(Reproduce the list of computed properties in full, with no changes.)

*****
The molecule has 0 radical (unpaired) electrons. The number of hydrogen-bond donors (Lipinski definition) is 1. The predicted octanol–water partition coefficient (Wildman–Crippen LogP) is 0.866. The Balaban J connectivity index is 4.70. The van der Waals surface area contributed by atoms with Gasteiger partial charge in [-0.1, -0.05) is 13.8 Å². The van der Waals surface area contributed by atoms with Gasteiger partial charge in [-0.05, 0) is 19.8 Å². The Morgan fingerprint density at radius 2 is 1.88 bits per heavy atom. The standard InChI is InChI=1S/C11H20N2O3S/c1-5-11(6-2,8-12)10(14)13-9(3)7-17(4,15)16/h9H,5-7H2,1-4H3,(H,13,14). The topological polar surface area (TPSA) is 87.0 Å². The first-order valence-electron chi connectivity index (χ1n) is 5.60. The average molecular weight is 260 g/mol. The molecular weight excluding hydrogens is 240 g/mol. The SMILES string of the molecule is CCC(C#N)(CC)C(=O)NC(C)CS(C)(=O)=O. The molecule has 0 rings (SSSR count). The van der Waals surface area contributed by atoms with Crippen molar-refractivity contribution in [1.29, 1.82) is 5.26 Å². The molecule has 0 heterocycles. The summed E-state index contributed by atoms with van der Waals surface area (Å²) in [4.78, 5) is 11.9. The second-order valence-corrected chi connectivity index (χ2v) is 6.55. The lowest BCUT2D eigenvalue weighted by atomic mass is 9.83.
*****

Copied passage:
The molecule has 0 radical (unpaired) electrons. The number of hydrogen-bond donors (Lipinski definition) is 1. The predicted octanol–water partition coefficient (Wildman–Crippen LogP) is 0.866. The Balaban J connectivity index is 4.70. The van der Waals surface area contributed by atoms with Gasteiger partial charge in [-0.1, -0.05) is 13.8 Å². The van der Waals surface area contributed by atoms with Gasteiger partial charge in [-0.05, 0) is 19.8 Å². The Morgan fingerprint density at radius 2 is 1.88 bits per heavy atom. The standard InChI is InChI=1S/C11H20N2O3S/c1-5-11(6-2,8-12)10(14)13-9(3)7-17(4,15)16/h9H,5-7H2,1-4H3,(H,13,14). The topological polar surface area (TPSA) is 87.0 Å². The first-order valence-electron chi connectivity index (χ1n) is 5.60. The average molecular weight is 260 g/mol. The molecular weight excluding hydrogens is 240 g/mol. The SMILES string of the molecule is CCC(C#N)(CC)C(=O)NC(C)CS(C)(=O)=O. The molecule has 0 rings (SSSR count). The van der Waals surface area contributed by atoms with Crippen molar-refractivity contribution in [1.29, 1.82) is 5.26 Å². The molecule has 0 heterocycles. The summed E-state index contributed by atoms with van der Waals surface area (Å²) in [4.78, 5) is 11.9. The second-order valence-corrected chi connectivity index (χ2v) is 6.55. The lowest BCUT2D eigenvalue weighted by atomic mass is 9.83.